Dingle: Our Town - Our Name - Our Heritage



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Plebiscite result going to Minister
The Kerryman  (The Dingle Letters)
DESPITE late attempts by Irish-language activists to delay any immediate action on the ratification of the Dingle plebiscite, a majority of county councillors at their meeting on Monday morning voted in favour of sending the result of the recent vote to Environment Minister Dick Roche.
Of the 1,222 townspeople who were eligible to vote in last week’s plebiscite, 1,005 voted in favour of changing the official name of their home from An Daingean to Dingle Daingean Uí Chúis.
Minister Dick Roche will now consider the result, but Irish-language activisits, most notably the group, Todhchaí na Gaeltachta (Future of the Gaeltacht), have said the matter is far from closed and that they intend to bring their case before government.
Todhchaí na Gaeltachta spokesperson, Seán Ó Cinnéide, told the chamber on Monday morning that his group - representative of a large section of the community in the Gaeltacht - had grave concerns on three fronts. “Firstly, the proposal is causing division among the people of Corca Dhuibhne, among those who support the double name and those who support the retention of the Irish name under the Official Languages Act.
Secondly, this may entail the loss of Gaeltacht status for the town. Is it simply a matter of having a name that is identifiable in New York? If it loses its Irish name it will have implications for the whole area, the people will no longer have a service town in the Gaeltacht,” he said.
Thirdly, he said that the Irish-language integrity of all parts of the Gaeltacht was essential if the country is to remain connected to its linguistic heritage, ‘the longest literate society in Europe’. He asked that the decision to send the plebiscite result to Minister Roche be delayed so that local resolution might be achieved.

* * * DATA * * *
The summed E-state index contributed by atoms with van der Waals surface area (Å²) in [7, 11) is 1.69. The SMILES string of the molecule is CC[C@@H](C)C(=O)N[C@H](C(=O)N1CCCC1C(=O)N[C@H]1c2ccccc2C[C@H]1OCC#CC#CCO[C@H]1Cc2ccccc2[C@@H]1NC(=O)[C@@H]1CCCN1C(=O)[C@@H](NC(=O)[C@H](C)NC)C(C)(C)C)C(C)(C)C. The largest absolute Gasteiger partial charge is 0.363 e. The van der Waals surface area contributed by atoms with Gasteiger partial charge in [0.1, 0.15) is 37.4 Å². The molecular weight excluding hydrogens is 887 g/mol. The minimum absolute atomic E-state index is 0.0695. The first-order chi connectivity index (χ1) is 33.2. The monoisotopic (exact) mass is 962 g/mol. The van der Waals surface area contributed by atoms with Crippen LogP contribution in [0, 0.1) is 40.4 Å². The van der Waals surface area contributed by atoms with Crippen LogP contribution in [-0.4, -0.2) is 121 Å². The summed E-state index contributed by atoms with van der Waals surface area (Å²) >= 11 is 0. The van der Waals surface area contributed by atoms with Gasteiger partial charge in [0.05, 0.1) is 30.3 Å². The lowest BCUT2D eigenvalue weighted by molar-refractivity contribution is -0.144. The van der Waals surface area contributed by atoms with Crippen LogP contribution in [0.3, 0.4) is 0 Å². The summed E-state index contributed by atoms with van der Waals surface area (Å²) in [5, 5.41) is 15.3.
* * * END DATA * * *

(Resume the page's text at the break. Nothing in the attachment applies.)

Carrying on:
Dún Chaoin native, Cllr Breandán MacGearailt, agreed. “I propose that we make no decision on this for another month and see if there would be a local resolution on it before it would go to the Minister.”
Dingle’s Cllr Seamus Cosaí Fitzgerald felt the people had spoken, however. “It has been known as Dingle for the last 50 years and the language has thrived there. People are speaking it there now whose parents couldn’t. Dingle wants both names. They’re not against the Irish language, in fact they’ve always promoted it. 1,005 people have voted wanting to retain both names and I feel it should now go to the Minister for the Environment and let him find a resolution for it,” he said.
Kate O’Connor, representing townspeople in favour of the name change, urged the council not to prolong the issue. “We’ve been here four times debating this already, don’t bring us back a fifth time. 93 per cent of the people asked to have the traditional name restored and I think the council is obliged to present the plebiscite to the government now. Either we’re democratic or we’re not democratic,” she argued.
Fifteen councillors voted in favour of sending the result to the Minister who is expected to bring it before cabinet and ascertain its legal standing under the auspices of the Attorney General.
Mr Ó Cinnéide reaffirmed his view, speaking to media after the meeting, that the result would not be found legally binding as it contravened the Official Languages Act.
He described the council’s decision as ‘disappointing’.
© Kerryman
& http://www.unison.ie/
By Dónal Nolan

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